Also of interest ... in new thrills from true pros

The Scarecrow by Michael Connelly; Dark Places by Gillian Flynn; Gone Tomorrow by Lee Child; The Way Home by George Pelecanos

The Scarecrow

by Michael Connelly

(Little, Brown, $28)

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The best mystery writer of his ­generation has produced his best work since 1996, said Tim Rutten in the Los Angeles Times. Michael Connelly has brought back newspaper reporter Jack McEvoy, this time to hunt down a killer who’s a “master manipulator of the same new cyber­culture” that’s killing the newspaper biz. Connelly’s “masterful narrative” cuts between Jack’s point of view and that of the psychopath, creating a “creepy” L.A. that just might remind you of Raymond Chandler’s.

Dark Places

by Gillian Flynn

(Shaye Areheart, $24)

Former Entertainment Weekly critic Gillian Flynn “has figured out how to fuse the believable characters, silken prose, and complex moral vision of literary fiction to the structure of a crime story,” said Laura Miller in In Flynn’s second novel, a childhood survivor of a famous family massacre rethinks the murders only because she has a profit motive. At once “sardonic and riveting,” Dark Places confidently winds its way backward to an “ingenious” revelation about the brutal act’s true origins.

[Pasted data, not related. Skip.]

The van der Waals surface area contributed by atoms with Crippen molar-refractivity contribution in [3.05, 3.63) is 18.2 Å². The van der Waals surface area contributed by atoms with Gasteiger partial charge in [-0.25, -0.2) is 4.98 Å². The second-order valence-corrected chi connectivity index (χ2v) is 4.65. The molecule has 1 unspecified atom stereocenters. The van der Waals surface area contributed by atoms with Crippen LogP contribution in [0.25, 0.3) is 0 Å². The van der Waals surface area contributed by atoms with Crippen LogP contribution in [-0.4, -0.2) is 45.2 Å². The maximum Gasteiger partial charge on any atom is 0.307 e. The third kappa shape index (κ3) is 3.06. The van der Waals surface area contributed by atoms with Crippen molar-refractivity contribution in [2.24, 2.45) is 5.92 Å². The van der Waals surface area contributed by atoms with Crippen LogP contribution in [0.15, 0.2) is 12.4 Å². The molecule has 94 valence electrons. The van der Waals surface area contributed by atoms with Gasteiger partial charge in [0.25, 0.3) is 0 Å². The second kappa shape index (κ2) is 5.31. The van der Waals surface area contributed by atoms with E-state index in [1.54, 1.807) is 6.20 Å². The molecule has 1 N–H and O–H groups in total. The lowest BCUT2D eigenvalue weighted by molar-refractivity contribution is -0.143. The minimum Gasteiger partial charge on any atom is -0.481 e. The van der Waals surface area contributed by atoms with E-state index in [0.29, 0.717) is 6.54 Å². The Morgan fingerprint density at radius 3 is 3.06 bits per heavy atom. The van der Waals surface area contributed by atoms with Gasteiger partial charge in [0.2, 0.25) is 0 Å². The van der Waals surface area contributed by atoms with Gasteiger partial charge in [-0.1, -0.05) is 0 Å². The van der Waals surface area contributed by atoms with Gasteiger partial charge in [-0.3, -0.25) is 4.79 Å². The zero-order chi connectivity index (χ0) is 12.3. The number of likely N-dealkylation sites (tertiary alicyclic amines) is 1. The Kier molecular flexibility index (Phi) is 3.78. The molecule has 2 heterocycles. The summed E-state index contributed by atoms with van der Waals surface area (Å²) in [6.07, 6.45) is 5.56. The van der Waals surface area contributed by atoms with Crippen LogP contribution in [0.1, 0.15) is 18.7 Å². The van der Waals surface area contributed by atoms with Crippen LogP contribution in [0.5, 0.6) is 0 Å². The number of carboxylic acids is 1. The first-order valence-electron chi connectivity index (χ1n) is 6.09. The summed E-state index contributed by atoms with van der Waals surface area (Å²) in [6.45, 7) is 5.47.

Gone Tomorrow

by Lee Child

(Delacorte, $27)

Lee Child’s 13th Jack Reacher novel “is the kind of patriotic vigilante fantasy a lefty can love,” said Charles Taylor in Newsday. Opening with “one of the most suspenseful sequences Child has written yet,” Gone Tomorrow sucks Reacher into a high-stakes New York adventure in which the bad guys are wrongheaded anti-terrorism officials. Child’s storytelling instincts are predictably unimpeachable. But “the main reason” to follow Reacher is the “pleasure” of witnessing the justice he inflicts on feds whose overzealousness threatens America’s ideals.

The Way Home

by George Pelecanos

(Little, Brown, $25)

In George Pelecanos’ latest, finding a bag of money leads to trouble for a young ex-con who’s working hard to make the right choices, said Carol Memmott in USA Today. As usual, the author seems as interested in studying how boys become men as he is in generating ­suspense. But the balance tips toward straightforward character drama in this otherwise “well-written and touching story.” Pelecanos remains a one of crime fiction’s “masters,” but this isn’t his most gripping effort.

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